Faculty of Agriculture, Tokyo University of Agriculture & Technology / Faculty of Agriculture, Tokyo University of Agriculture & Technology / Faculty of Agriculture, Tokyo University of Agriculture & Technology / Faculty of Agriculture, Tokyo University of Agriculture & Technology / Faculty of Agriculture, Tokyo University of Agriculture & Technology
We developed a new direct hill seeding method, paper-mulched direct seeding (PMDS). In this method, recycled-paper sheets with rice (Oryza Sativa L.) seeds affixed are spread over a flooded paddy field just after puddling and leveling. Three or five rice seeds were sandwiched between biodegradable gauze or non-woven mesh, fixed to a hole (25 mm diameter) arranged on the sheet at a distance corresponding to the planting density. The sheet gave a very high percentage (98.3%) of germination in water culture of cultivar, Koshihikari. Koshihikari sown by the PMDS method showed a relatively high percentage of seedling establishment, ranging from 70 to 80%. Moreover, a high stability of seedling establishment was obtained by the PMDS method as compared with lowland hill seeding of non-germinated seeds without use of the oxygen supplying chemical, calcium peroxide. Frequencies of vacant hills in the PMDS plot of 5 cultivars, Akitakomachi, Dontokoi, Hinohikari, Hitomebore and Koshihikari, were very low, ranging from 0.40 to 2.33%. Although no herbicide was applied in the PMDS plot, only a few weeds, i.e., Scripus juncoides Roxb. var. ohwians T. koyama and Eleocharis kuroguwai Ohwi were observed, indicating that herbicides are not required in the PMDS. Little lodging was seen in the PMDS plot. The brown rice yield by the PMDS was 615 g m-2. These results clearly demonstrate that the PMDS is useful for hill seeding in flooded paddy fields.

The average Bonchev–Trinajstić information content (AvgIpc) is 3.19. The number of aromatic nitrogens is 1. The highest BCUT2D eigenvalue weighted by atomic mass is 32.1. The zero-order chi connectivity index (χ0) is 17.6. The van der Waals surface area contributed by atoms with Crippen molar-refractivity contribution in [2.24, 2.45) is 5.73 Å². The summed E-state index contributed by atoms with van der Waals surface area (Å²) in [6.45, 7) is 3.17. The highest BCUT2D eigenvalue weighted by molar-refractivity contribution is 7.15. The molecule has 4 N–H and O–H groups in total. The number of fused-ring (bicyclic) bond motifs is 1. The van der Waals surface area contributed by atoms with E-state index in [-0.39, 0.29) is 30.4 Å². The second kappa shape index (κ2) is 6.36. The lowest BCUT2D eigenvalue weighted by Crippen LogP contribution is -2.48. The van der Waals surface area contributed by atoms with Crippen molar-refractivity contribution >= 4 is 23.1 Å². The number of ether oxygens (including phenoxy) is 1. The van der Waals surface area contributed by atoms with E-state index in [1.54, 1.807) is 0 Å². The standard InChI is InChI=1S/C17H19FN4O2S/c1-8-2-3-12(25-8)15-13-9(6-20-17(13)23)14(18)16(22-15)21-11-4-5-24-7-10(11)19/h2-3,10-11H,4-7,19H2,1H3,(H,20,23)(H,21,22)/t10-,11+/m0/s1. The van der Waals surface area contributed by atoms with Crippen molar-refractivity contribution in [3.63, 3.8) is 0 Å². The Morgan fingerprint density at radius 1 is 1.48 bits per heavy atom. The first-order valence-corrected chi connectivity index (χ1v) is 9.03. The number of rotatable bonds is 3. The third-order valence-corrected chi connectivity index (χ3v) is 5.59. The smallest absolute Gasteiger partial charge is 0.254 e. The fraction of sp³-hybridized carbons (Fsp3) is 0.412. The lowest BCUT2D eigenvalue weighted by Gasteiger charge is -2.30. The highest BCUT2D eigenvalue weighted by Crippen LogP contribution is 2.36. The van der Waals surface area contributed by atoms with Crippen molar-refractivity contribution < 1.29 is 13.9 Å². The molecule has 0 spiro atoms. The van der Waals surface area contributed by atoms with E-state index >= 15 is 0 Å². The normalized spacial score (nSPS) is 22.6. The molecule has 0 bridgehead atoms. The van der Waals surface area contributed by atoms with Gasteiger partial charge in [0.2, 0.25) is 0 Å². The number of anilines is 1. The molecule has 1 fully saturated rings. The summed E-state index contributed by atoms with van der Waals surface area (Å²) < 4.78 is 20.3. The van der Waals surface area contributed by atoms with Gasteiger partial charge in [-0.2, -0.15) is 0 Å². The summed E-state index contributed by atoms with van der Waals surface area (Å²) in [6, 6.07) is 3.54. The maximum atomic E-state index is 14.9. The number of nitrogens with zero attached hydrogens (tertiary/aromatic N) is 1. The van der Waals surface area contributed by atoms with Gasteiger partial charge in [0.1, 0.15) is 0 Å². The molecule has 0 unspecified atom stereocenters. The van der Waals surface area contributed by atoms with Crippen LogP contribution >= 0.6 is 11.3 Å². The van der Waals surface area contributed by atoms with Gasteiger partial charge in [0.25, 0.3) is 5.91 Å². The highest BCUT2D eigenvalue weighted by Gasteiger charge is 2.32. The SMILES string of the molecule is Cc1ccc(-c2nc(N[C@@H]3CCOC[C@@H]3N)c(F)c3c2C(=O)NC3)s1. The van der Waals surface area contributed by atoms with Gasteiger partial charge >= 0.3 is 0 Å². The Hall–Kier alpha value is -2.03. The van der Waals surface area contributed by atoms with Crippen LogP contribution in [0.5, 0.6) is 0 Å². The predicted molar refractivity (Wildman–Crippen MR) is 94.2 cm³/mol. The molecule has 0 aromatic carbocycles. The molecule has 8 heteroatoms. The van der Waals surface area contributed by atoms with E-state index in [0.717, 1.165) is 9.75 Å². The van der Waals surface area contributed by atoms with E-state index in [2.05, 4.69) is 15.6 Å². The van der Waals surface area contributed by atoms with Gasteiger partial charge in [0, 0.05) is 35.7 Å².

Natural Farming (NF), characterized by no external input such as chemical fertilizers and biocides, is a farming method aiming to produce safe food by an environmentally sound method. Examination of the long-term change in the productivity under NF will provide us with important information for the low input and sustainable rice production. Yield surveys were conducted in 17 prefectures of three climatically different districts (the Tohoku, Kinki, and Chugoku) in Japan in 1990 and 542 sets of data were collected from NF paddies, differing in years (l-50) afterconvertion to NF (YAC). The average brown rice yields of NF ranged from 352gm-2 in Okayama to 504gm-2 in Akita. The variation in NF yield generally reflected the average regional yield by conventional farming (CF) (p<0.05), but the yield gap between NF and CF was larger, the higher the CF yield. The average yield gap for the overalldata was about -66gm-2, 13% of the regional average in 1990. Although no significant increase in yield with YAC was observed in the data for each district, the yield gap was narrowed particularly after around 15 YAC onward in the Tohoku district. The yield in the Chugoku district did not show any notable increase with the extension of YAC. The yield gain with extension of YAC was modest, but the level of productivity was maintained at about 79-98% of the regional average.